Friday, January 29, 2016

Superintendent's Notes

State Assessment Update

In October of 2015, the State Board of Education reached their decision to transition to a PARCC-like MCAS 2.0 in the Spring of 2017.  Shortly thereafter, the Department of Elementary and Secondary Education provided guidance to districts on the Spring 2016 assessment choices.  Based on this guidance Maynard students in grades three through eight will continue to take the ELA and Math PARCC assessments in the Spring of 2016 with a few significant changes to the assessment structure.  

The good news is that rather than two required testing windows, this year students will only complete one assessment for ELA and one assessment for Math over a single testing window. 8th grade students enrolled in Algebra I or Algebra I Accelerated will take the Algebra I assessment.  The data gathered during our pilot last year indicated that most students finished well within the time allotted, generally taking between 30-40 minutes for a 60 minute unit.  In addition to the PARCC tests, students in grades 5 and 8 must take the science MCAS assessment.  The High School Assessment schedule remains the same, with one assessment window for Math, ELA and Science.  Over all, these change results in reduction of testing days for the 2015-2016 school year.  Principals will continue to provide information regarding each school’s assessment schedule.  

Additional concerns were raised regarding the “test-prep” in the weeks and months before the state tests. Regardless of the name of the test (PARCC or MCAS 2.0), these next generation assessments evaluate critical academic skills.  You cannot test prep for these types of assessments in the short term.  The “test prep” is really found in the day to day instruction we are providing our students.  Students should be provided an opportunity to show what they know in the same manner as they will be assessed. This practice, however, should be integrated into the normal instruction in which the students are engaged, and not a separate “test prep”.  After speaking with the principals, I am confident that teachers are appropriately integrating this practice into their instruction.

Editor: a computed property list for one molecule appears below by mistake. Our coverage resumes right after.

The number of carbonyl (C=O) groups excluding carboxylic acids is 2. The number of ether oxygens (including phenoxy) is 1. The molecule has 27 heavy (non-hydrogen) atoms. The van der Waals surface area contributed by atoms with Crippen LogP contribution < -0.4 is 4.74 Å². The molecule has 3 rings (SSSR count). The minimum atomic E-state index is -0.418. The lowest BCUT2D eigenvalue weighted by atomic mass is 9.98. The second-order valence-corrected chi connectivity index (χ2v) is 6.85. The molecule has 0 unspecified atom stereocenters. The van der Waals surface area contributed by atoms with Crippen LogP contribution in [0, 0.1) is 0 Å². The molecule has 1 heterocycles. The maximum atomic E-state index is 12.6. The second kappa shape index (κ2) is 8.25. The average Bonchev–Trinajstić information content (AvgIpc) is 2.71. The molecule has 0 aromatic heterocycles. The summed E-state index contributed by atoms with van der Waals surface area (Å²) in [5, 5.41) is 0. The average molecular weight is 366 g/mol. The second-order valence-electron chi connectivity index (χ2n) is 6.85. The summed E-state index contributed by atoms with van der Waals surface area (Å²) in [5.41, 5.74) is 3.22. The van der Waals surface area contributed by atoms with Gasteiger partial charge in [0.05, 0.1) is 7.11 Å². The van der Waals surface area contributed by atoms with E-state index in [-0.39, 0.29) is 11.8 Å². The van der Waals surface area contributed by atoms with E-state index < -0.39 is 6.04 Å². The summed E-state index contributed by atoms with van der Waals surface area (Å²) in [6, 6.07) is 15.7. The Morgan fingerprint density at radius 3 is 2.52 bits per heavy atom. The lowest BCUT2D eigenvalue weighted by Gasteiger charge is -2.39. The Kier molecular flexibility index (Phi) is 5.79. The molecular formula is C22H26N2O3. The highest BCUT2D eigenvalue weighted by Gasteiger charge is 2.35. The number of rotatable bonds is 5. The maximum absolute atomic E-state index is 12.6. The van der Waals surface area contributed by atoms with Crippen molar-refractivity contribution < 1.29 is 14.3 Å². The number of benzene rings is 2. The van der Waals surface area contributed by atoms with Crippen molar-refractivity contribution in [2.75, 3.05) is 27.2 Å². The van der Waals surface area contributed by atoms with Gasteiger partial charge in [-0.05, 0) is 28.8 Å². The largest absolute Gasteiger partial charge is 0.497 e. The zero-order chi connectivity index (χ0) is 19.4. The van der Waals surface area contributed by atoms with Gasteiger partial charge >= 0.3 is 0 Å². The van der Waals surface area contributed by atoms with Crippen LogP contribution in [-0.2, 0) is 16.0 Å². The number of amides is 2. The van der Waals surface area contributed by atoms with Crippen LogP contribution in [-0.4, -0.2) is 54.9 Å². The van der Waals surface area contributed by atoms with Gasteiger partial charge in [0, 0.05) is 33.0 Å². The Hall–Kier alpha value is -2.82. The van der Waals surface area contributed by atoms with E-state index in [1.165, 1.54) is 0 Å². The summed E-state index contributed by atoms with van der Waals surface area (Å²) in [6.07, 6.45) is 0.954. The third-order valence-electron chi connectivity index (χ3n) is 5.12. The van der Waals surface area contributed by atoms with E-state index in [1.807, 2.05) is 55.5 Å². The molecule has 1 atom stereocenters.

These concerns speak to a broader issue around assessment culture, and how we as a community use this data.  The “test-prep” culture is symptomatic of an inappropriate use of assessment data.  In communities where classrooms and schools are “graded” by the student results on the state assessments, teachers feel inordinate pressure to ensure the highest achievement possible, regardless of what their students can actually do.  I would like to believe that Maynard is not one of those communities.  The administrative team and I are committed to using both internal and external assessment data to improve the quality of our educational programming and outcomes for our students.  As such, we value these assessments as “temperature checks” to see how our students are doing at mastering important concepts and skills and want the data to be as valid as possible.  We as a community determine how much pressure we are putting on our teachers and students, and whether we are focused on “getting results” or on academic growth of our students.